What will RTE do without Pat?
As the Late Late presenter turns 60, RTE must prepare for an uncertain future, says Colum Kenny
Published 03/02/2008 | 00:00
It's a BIG 60, especially for RTE. Pat Kenny himself seems none too fazed by reaching his 60th birthday. But RTE should be concerned.
Pat is soo 20th century. When he finally steps down it will mark the end of a golden era in RTE. You shall not look upon his like again.
PK still pulls in the crowds. He is, by general consensus, better on radio than on television. What exactly that means in terms of the business of broadcasting is hard to say. Because, for someone who can be awkward and stiff on screen, Pat Kenny manages to attract the sort of TV audiences for which other presenters might give their right arm.
And that's why RTE indulges him, allowing him to come and go on radio with remarkable ease. He was gone last week, replaced by a stand-in.
The Today With Pat Kenny programme is described by RTE as "rock solid". Asked this week if PK was about to retire, an RTE spokesperson replied, "not in the foreseeable future". She pointed out that 65 is the normal age for retiring, and that the age (if anything) is going up, not down.
If PK left RTE in a huff and went to another station, the cost to Donnybrook in lost audience and lost advertising could be considerable. While rich Pat slugs it out with his Killiney neighbour over ownership of a lump of land, RTE battles an ever-growing number of new broadcasters.
The decline of RTE's dominance has been slow but sure. Thirty years ago, when PK was on the way up, at least four out of every five listeners were tuned into what is now Radio 1. Today, that share is down to about one in five. No longer can RTE presenters assume that they are addressing the nation.
The change has consequences for those who care about the quality of broadcasting. Today, many young people seldom tune into serious news coverage or current affairs programmes, or hang in there for in-depth documentaries. Many are wrapped in a cocoon of cotton, composed of DJ babble and US sitcoms. You do not have to be a sourpuss to wonder about the implications of this for the good of society.
One of the attractions of greater choice on the airwaves was meant to be a wider range of programmes. What we get now from many radio stations is little more than repetitive and shallow news headlines.
And the bizarre effort by TV3 to launch a somewhat-US style late night studio show with an entirely un-US-like Vincent Browne just points up how awkwardly that national channel has even half- heartedly aspired to provide gripping Irish-made content.
It is not that broadcasters are strapped for cash. Even radio services have changed hands for very large sums, with the Communicorp group (for example) recently spending e200m for three stations alone. The largest of those, Today FM, has just recorded pretax profits of e7.4m on a turnover of e19.4m. That is quite a take, more than twice what it was two years earlier. And the current year is expected to be even better.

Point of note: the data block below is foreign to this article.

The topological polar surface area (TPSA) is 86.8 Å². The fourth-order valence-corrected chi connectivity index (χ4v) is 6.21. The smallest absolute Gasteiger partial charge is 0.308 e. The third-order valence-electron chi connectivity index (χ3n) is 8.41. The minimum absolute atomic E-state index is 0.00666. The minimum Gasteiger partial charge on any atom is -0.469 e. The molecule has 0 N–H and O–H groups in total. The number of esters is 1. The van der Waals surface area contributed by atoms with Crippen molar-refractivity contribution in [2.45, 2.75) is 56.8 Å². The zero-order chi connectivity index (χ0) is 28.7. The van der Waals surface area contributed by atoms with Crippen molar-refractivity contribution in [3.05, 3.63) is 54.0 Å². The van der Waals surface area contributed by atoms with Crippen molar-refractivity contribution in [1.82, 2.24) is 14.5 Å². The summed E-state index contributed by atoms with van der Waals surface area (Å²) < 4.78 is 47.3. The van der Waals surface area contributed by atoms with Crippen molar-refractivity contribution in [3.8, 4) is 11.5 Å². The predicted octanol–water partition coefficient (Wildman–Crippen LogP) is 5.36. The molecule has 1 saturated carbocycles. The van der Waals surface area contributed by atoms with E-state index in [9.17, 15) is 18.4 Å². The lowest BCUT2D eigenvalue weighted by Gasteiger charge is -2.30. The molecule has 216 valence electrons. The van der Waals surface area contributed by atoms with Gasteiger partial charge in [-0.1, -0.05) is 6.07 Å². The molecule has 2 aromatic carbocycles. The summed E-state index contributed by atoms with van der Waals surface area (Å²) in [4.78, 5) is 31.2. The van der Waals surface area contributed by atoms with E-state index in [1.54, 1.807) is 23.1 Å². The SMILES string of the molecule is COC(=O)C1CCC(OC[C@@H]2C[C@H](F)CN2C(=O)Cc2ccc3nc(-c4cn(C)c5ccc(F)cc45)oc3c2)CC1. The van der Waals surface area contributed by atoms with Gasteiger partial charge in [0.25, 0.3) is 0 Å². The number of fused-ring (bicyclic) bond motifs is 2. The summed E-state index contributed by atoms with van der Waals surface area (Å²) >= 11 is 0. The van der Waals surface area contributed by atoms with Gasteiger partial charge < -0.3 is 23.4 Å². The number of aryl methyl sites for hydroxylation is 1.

For its part, the Dublin station FM104 has announced a profit of e2.9m on its turnover of about e9.5m. First the IRTC, then the BCI, who issued highly commercial stations their licences were slow to insist on the kinds of programmes that the stations clearly could have afforded to make -- and the kinds of staff who could have made them.
In fairness, the privately-owned Newstalk provides an interesting alternative to talk on RTE. But RTE has a particular obligation because it receives millions in public money. It may strive to hold onto its dwindling audiences with programmes about housing or health that could be made elsewhere just as well. But can it grip the imagination of a younger Ireland by discovering new personalities who consistently engage audiences in the intelligent way that a Pat Kenny or a Marian Finucane has done over decades?
For now, you can tell from its website that RTE is not too worried about the future of the Late Late, still the single most popular TV show in Ireland. The station is still telling us in February that PK "looks tanned and rested after his summer break". It also asserts that, "Pat Kenny is angry". But two big pictures of him smiling broadly give the visual lie to this feeble attempt at exciting attention. We all know that Pat is a gentleman in a metaphoric blazer. He does not get angry -- he gets concerned.
The anointed child, Ryan Tubridy, is a prince in waiting, a mere lad at 34. And the ever-young Gerry Ryan continues to age slowly in that oak cask that is 2fm. But do not bet on either inheriting the Late Late Show farm. PK will sit it out and, like the bachelor son waiting for his father to pass him 50 acres, first-name Ryan and second- name Ryan could grow wrinkled and bitter and left on the shelf in favour of younger blood (or, God help us, even a woman presenter).
RTE Radio was a remarkable national institution during the last quarter of the twentieth century. Under the late Michael Littleton, in particular, it helped to shape the social agenda and change the minds of a generation. And Pat Kenny was very much a part of that success story. He is still a good radio presenter today and, at his best, gives listeners a feeling of confidence that no stone is being left unturned. So, happy birthday Pat! But commiserations to RTE as that station tries to provide for an uncertain future.